Off to the Orient, as Esteban toughs it out for just one point

Without a deal to race in International F3000, instead of doing something like falling back to F3, in order to accrue the necessary points for a superlicence so that Tuero could move into F1, Esteban was sent to race in Formula Nippon in Japan in 1997, driving a Reynard 97D Mugen for Team Le Mans. But someone forgot to tell the Tuero camp that Formula Nippon can be just as hard as F3000 is in Europe.

The Argentine had to find out the hard way, scoring points only for a single 6th place at Fuji in his Reynard/Mugen 97D for Team Le Mans. With 1 point he was equal 16th overall (while, incidentally, Pedro de la Rosa won on 82, with Takuya Kurosawa 2nd on only 28!). But the miles covered, plus his continuing testing role with Minardi, meant Tuero did squirm his way into the Minardi F1 drive for 1998.

Formula One

Doubt surrounds his licence, as concerns are raised about his capacity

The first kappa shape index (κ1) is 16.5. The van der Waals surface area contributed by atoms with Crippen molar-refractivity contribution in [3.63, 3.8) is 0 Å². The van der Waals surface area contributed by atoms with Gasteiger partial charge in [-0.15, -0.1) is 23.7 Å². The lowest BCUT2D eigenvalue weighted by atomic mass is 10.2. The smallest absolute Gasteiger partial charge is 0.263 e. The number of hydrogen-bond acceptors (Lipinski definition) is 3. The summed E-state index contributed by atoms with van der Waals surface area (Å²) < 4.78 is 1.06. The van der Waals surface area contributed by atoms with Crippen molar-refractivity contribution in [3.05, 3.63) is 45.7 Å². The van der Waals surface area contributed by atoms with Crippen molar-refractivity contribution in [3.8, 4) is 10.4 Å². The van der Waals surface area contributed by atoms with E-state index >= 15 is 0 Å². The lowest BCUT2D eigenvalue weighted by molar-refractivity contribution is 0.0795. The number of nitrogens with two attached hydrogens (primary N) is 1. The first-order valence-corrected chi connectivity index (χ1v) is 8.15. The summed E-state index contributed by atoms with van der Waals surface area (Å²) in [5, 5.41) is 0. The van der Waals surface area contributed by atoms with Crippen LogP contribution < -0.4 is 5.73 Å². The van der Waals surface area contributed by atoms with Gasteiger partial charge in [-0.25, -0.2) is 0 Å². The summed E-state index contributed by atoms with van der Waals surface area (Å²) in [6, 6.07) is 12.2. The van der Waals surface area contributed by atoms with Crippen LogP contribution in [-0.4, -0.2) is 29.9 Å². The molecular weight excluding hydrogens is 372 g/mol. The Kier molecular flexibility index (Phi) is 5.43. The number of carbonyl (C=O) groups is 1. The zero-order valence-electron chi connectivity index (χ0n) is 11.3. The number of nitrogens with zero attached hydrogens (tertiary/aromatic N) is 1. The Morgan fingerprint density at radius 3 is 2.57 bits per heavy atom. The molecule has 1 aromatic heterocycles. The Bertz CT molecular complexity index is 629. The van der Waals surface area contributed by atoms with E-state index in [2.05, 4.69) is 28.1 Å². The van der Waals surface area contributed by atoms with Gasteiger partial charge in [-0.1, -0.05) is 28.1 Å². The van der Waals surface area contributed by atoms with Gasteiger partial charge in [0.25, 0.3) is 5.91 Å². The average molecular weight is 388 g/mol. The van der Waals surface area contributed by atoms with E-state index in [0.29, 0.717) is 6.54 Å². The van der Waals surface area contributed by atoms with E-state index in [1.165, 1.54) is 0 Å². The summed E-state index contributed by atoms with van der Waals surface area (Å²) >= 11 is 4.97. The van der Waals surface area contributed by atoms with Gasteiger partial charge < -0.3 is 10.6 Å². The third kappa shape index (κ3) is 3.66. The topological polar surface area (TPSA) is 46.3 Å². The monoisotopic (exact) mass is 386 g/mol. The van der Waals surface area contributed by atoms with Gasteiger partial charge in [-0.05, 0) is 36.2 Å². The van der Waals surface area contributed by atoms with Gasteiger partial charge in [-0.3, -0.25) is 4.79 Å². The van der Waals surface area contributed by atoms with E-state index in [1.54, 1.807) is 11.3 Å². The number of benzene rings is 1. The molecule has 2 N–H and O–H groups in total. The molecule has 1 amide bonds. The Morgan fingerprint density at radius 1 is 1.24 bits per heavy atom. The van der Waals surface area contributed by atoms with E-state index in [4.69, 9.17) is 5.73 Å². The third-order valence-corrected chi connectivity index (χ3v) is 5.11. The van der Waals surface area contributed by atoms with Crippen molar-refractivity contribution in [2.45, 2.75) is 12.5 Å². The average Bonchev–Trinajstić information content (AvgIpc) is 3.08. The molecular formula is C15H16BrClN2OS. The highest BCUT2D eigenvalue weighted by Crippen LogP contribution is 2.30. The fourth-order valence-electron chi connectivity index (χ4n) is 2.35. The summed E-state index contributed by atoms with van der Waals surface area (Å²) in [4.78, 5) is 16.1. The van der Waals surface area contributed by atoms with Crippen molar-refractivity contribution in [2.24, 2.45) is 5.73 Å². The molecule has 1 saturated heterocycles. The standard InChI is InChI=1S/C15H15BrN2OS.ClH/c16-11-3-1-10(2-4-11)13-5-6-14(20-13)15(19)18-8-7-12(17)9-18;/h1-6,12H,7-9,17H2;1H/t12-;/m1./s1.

Squirm is the operative word, because there was actually severe doubt as to whether or not he would be granted a superlicence by the FIA. Minardi had already signed him, but as he didn't meet most of the requirements, for a while it looked as though Esteban wouldn't get his drive. The people in the know in F1 were glad about that, fearing that Tuero simply wasn't experienced enough to hack it in the highest echelon of all. When Tuero seemed to have been denied his superlicence, ITV commentator Martin Brundle, perhaps the best pundit in the business, said:
"As for Tuero, it would have been scary. I don't like to see these guys out there with so little experience. Imagine it: even if he didn't qualify, he'd be getting in the way during qualifying. And if he did qualify, then he'd definitely be being lapped plenty. He'd have really needed to have his wits about him. To be honest, it annoys me, people like that, with zilch credibility."

There was some concern at the beginning of 1998 as to whether Esteban would qualify for his superlicence. Here he is in pre-season testing checking on the M198's progress.